Exporting Grandma to care homes abroad
- 5 January 2014
- From the section Health
Sending elderly relatives to a care home can be a tough and emotional decision. But is booking a one-way flight to a destination 8,000 miles away a step too far?
Sybille Wiedmer lives in Zurich and is packing her suitcase for a trip to Thailand.
But this is no ordinary holiday.
She is off to visit her mother who lives in a care home in the Thai city of Chiang Mai.
"A lot of people were shocked in the beginning and said, 'How can you do this? How dare you do this? You can't visit her,'" says Wiedmer.
"And I said if I visited her here, half an hour later she didn't know any more. She had forgotten."
Sybille's mother Elisabeth is 91 and has dementia.
She has been living in a care home in Thailand with a dozen other Swiss and German residents for the past four years but struggles to remember anything from the present.
"I'm not long here up to now. But it is very nice and they are very kind. How long do I stay here?" she asks.
Elisabeth is told she's been a resident for four years.
"I'm here how long already? Four and a half years? Oh! I grow old."
Care in crisis
A quick look at the figures and it's easy to see why some families are starting to look for care further afield.
The staff costs for nursing are significantly lower in Thailand, but the reputation for quality is still very high.
In Elisabeth's case, her family chose Thailand partly because she had spent time living in Asia with her late husband - so it wasn't completely unfamiliar.
But Sybille says a key factor was the type of care her mother would receive.
"The treatment is so much more individual, and, how shall I say, with love. So I wouldn't hesitate to put anyone like that there," she says.
Sending relatives to care homes abroad might be a choice that many more Europeans find themselves considering, as the gulf between cost and quality continues to widen.
The problem is partly fuelled by demand. People are simply living longer and to ages where chronic health problems are more likely.
The World Health Organization states that by 2050, the number of people who make it past their 80th birthday is expected to almost quadruple to 395 million - the age after which one in six people are estimated to have developed dementia.
Add this to the findings of a report by the Alzheimer's Society showing that around 80% of current care home residents have dementia or significant memory problems, and it's clear that the need for care is only going to increase.
But with people tightening their belts like never before, paying the bills for a good residential home is out of the question for many.
In Switzerland, people are expected to contribute to costs amounting to anything between US$5,000 (£3,036) and $10,000 (£6,073) a month, In Thailand the figure is closer to US$3,000 (£1,821) a month - and that for a care package that is likely to be more comprehensive.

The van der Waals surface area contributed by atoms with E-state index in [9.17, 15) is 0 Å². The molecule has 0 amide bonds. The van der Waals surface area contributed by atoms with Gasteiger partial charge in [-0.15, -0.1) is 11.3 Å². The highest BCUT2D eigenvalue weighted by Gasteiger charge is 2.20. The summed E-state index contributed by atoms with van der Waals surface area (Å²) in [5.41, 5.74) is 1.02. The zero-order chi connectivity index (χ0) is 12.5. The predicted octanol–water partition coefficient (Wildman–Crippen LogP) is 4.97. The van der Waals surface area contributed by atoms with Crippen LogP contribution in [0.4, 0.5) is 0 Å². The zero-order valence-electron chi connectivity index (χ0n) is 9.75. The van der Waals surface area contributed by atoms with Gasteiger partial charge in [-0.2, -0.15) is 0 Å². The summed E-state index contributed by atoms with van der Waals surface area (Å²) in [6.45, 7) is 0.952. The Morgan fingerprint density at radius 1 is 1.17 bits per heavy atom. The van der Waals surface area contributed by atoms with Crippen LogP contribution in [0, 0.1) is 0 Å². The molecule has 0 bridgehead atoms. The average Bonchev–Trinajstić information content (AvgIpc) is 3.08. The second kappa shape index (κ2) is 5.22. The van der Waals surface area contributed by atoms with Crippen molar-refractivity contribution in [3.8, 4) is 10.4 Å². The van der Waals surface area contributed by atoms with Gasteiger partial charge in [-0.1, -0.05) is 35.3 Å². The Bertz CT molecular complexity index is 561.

In the UK average costs range from US$3,600 (£2,186) for basic residential care to over US$5,000 (£3,036) a month with nursing care.
And while life savings are depleted, the UK care system has been beset by shocking revelations about abuse of the elderly and people being left to die of hunger and thirst.
"There's often a strong aversion to having family members go into care," says Chris Quince, a senior policy advisor at the Alzheimer's Society.
"Our research has found that abuse is the biggest fear among the public."
A matter of culture
In contrast, Thailand has a strong culture of looking after its elderly.
Martin Woodtli, the Swiss director of a Chang Mai care home, says his residents enjoy a quality of care and value for money that is missing back home.
"You can have three or four caretakers for one person and you can organise that this is possible 24 hours. This wouldn't be possible in Europe," he says.
Even so, Thai caregiver La, who lovingly looks after Elisabeth day after day, doesn't see the home as a solution for her own family.
"I think we don't need to come here. If we have to come, then I think we have a problem with a daughter," says La.
"If you have a daughter then you don't have to come here because your daughter can take care of you at home, we can take care together, living together."
A moral dilemma
Sybille Wiedmer did try caring for her mother herself but, like many relatives of people with dementia, it eventually became impossible.
"Most of the time I looked after her every day," she says.
"But if you're so close to somebody... she got very aggressive. That made the situation very very difficult, very bad."
Although many relatives experience immense guilt for going down the care home route, Chris Quince of the Alzheimer's Society says that decisions about care are often out of their hands.
"Many people would like to continue caring at home but really can't," he told the BBC. "That choice to go to a home is often not really a choice, but happens because people can't cope in the community or have an accident or illness."
Despite the distance, Sybille speaks to Elisabeth via Skype almost every day and visits Thailand at least twice a year.
However, Markus Leser of the Association of Care Homes for the Elderly in Switzerland is not convinced that sending relatives to foreign climes is the right way to go.
"The step from their own house into a nursing home is a big step. And the step going to Thailand is much much bigger because there is the language, you are separated probably from your family," he says.
"Of course it's cheaper if you go to Thailand. But the decision for my father or my mother, it shouldn't only be the costs in my focus."
Even so, as a generation of 40- and 50-year-olds find themselves living through a financial crisis while simultaneously supporting both their children and elderly parents, it may mean that many more people like Elisabeth are being cared for a very long way from home.